Radishes are more versatile than I thought

>> Thursday, November 11, 2010

I tossed some radish seeds in one of my beds about a month ago, along with some lettuce and spinach, with visions of an early winter salad and was able to harvest some of these delectable beauties just this morning. I must say they are quite crisp and tasty. Hmmm. I wonder if maybe the cold weather and recent snowfall has anything to do with that?

One of the varieties I planted, Helios Yellow,

an heirloom with creamy yellow skin, has an

almost sweet and mild taste without the usual

peppery after bite associated with radish.








The other variety, Purple Plum, has a darker reddish-purple skin

and offers the mild-peppery richness I look for in a radish. Both

varieties came from John Scheepers Kitchen Garden Seeds

collection.




Did you know they can be cooked? While I personally don’t have any experience with eating them in any other way than with greens in a salad, and of course alone right out of the garden, they can actually be grated into pasta or bean salads. Or mixed into a vegetable soup. Or, and this really blows me away, sliced thin and baked on a cookie sheet like potato chips! I’m amazed. I just have to try this.



One of my favorite cooking blogs, Kalyn’s Kitchen, came up with this recipe: Roasted Radishes with Soy Sauce and Toasted Sesame Seed. OMG. Doesn’t that sound simply delicious? Roasted radishes? Oh my! Kalyn, you are a genius.



There’s even a salsa recipe that uses radishes.



And as if finding all these wonderful new ways to use radishes wasn’t enough to send me over the edge, I learn that even the leaves can even be used. Yowza, what you can learn from the internet just never ceases to amaze me. The leaves can be sautéed in olive oil (or butter) with garlic, added to potato soup, added to bean and chorizo soup. My mind is simply reeling with new recipes.



Oh, and they can be pickled. I really don’t think I grew enough.



As far as storage goes, if there are any left after initially satisfying my unbridled and admittedly unashamed pigging out of these raw bejeweled prizes, they can be stored, minus their tops, in the chiller drawer of the fridge in a plastic bag for a few days. I’m not one to allow them to get very comfortable in their chilled surroundings just to see how long they will last, I mean really, they are for eating right? So, I don’t know for certain how long they will last but I have heard tales of them surviving for up to two whole weeks.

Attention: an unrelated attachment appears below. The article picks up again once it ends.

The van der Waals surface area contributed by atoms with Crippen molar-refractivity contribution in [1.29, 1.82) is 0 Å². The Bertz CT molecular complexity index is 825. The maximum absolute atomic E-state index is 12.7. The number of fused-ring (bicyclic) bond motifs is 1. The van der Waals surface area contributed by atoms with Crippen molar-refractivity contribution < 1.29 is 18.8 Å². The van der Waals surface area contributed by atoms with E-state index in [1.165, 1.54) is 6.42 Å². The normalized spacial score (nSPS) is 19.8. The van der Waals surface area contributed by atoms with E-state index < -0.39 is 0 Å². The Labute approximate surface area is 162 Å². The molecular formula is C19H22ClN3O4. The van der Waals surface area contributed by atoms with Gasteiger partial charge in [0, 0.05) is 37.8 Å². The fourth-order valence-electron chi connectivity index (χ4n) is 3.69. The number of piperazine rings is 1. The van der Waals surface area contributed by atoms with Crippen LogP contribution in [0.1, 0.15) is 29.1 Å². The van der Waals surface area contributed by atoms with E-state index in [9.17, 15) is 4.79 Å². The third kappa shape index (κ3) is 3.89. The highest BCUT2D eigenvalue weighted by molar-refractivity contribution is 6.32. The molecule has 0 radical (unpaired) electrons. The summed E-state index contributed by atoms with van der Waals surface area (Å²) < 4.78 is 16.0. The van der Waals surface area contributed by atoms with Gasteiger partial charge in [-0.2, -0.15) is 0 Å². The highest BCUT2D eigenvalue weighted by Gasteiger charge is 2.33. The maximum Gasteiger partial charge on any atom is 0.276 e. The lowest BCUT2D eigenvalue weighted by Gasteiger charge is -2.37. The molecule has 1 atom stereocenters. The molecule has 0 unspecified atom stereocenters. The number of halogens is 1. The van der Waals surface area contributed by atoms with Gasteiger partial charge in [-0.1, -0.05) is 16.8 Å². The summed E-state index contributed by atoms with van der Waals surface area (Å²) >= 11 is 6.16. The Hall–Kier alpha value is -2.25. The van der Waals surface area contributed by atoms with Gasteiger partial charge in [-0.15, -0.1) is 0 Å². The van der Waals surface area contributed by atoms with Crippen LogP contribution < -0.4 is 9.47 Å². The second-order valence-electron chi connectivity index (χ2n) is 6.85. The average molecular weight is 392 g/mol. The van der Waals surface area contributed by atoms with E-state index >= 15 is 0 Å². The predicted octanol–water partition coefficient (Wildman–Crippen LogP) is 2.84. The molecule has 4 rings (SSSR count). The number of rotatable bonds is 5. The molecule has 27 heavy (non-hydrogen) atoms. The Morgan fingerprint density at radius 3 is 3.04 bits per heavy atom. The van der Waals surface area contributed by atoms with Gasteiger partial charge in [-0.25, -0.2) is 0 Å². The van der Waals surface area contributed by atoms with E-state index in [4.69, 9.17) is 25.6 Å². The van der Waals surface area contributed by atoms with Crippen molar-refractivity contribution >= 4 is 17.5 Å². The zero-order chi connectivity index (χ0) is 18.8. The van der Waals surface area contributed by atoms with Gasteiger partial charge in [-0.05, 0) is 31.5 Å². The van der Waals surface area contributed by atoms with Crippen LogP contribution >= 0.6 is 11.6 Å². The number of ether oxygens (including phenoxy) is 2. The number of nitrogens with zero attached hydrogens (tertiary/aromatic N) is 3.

I looked up the health benefits of radish and was again blown away. On a website called Organic Facts I learned they are good for the liver and stomach. They help detoxify our body, cures inflammation and burning during urinating, cleans the kidneys, the list goes on.



This is one very versatile vegetable indeed!

2 comments:

Radishes for Your Gallbladder January 27, 2011 at 8:35 PM  

Great post. Yes, radishes are way more versatile than you'd think! They're wonderful for your health -- especially for your liver and gallbladder. Maybe it's now "a radish a day keeps the doctor away?"

Greg W January 28, 2011 at 11:54 AM  

Thanks for the additional tip on the versatility of radishes. "A radish a day. . . indeed"

© 2007 -2011 - Utah Valley Gardens - All photos and content copyrighted by Utah Valley Gardens unless otherwise attributed. The use of photographs posted on this site without permission is forbidden and is protected by copyright law, as is all original text.

Blogger templates made by AllBlogTools.com

Back to TOP